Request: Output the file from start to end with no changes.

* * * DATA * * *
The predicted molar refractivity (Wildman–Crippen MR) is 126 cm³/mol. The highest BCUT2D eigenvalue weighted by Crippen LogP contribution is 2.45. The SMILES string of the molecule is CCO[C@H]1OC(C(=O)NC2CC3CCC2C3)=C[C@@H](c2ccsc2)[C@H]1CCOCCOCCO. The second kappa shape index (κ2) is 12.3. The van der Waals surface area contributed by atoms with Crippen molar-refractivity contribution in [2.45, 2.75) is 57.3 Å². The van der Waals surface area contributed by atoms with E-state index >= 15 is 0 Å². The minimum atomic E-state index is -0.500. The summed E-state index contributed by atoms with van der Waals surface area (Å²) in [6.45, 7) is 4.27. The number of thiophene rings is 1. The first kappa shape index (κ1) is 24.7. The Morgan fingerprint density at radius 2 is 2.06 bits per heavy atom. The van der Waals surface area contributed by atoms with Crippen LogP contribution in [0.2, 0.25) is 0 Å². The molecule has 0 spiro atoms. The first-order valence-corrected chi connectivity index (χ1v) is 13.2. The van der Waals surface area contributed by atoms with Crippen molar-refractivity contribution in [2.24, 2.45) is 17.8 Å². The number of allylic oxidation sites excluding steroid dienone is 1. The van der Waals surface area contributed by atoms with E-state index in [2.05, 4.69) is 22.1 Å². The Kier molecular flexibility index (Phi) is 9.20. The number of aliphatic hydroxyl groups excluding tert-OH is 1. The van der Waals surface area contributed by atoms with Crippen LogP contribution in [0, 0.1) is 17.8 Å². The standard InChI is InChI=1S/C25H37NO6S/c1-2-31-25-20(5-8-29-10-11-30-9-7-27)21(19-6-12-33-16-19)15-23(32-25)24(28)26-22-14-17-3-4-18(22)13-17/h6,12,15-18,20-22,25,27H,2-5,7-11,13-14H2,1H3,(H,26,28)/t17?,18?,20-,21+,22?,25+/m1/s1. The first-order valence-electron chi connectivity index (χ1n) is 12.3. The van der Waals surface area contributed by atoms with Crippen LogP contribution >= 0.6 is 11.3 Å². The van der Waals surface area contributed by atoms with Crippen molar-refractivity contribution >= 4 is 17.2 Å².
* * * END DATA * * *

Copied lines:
The predicted molar refractivity (Wildman–Crippen MR) is 126 cm³/mol. The highest BCUT2D eigenvalue weighted by Crippen LogP contribution is 2.45. The SMILES string of the molecule is CCO[C@H]1OC(C(=O)NC2CC3CCC2C3)=C[C@@H](c2ccsc2)[C@H]1CCOCCOCCO. The second kappa shape index (κ2) is 12.3. The van der Waals surface area contributed by atoms with Crippen molar-refractivity contribution in [2.45, 2.75) is 57.3 Å². The van der Waals surface area contributed by atoms with E-state index >= 15 is 0 Å². The minimum atomic E-state index is -0.500. The summed E-state index contributed by atoms with van der Waals surface area (Å²) in [6.45, 7) is 4.27. The number of thiophene rings is 1. The first kappa shape index (κ1) is 24.7. The Morgan fingerprint density at radius 2 is 2.06 bits per heavy atom. The van der Waals surface area contributed by atoms with Crippen LogP contribution in [0.2, 0.25) is 0 Å². The molecule has 0 spiro atoms. The first-order valence-corrected chi connectivity index (χ1v) is 13.2. The van der Waals surface area contributed by atoms with Crippen molar-refractivity contribution in [2.24, 2.45) is 17.8 Å². The number of allylic oxidation sites excluding steroid dienone is 1. The van der Waals surface area contributed by atoms with E-state index in [2.05, 4.69) is 22.1 Å². The Kier molecular flexibility index (Phi) is 9.20. The number of aliphatic hydroxyl groups excluding tert-OH is 1. The van der Waals surface area contributed by atoms with Crippen LogP contribution in [0, 0.1) is 17.8 Å². The standard InChI is InChI=1S/C25H37NO6S/c1-2-31-25-20(5-8-29-10-11-30-9-7-27)21(19-6-12-33-16-19)15-23(32-25)24(28)26-22-14-17-3-4-18(22)13-17/h6,12,15-18,20-22,25,27H,2-5,7-11,13-14H2,1H3,(H,26,28)/t17?,18?,20-,21+,22?,25+/m1/s1. The first-order valence-electron chi connectivity index (χ1n) is 12.3. The van der Waals surface area contributed by atoms with Crippen LogP contribution >= 0.6 is 11.3 Å². The van der Waals surface area contributed by atoms with Crippen molar-refractivity contribution >= 4 is 17.2 Å².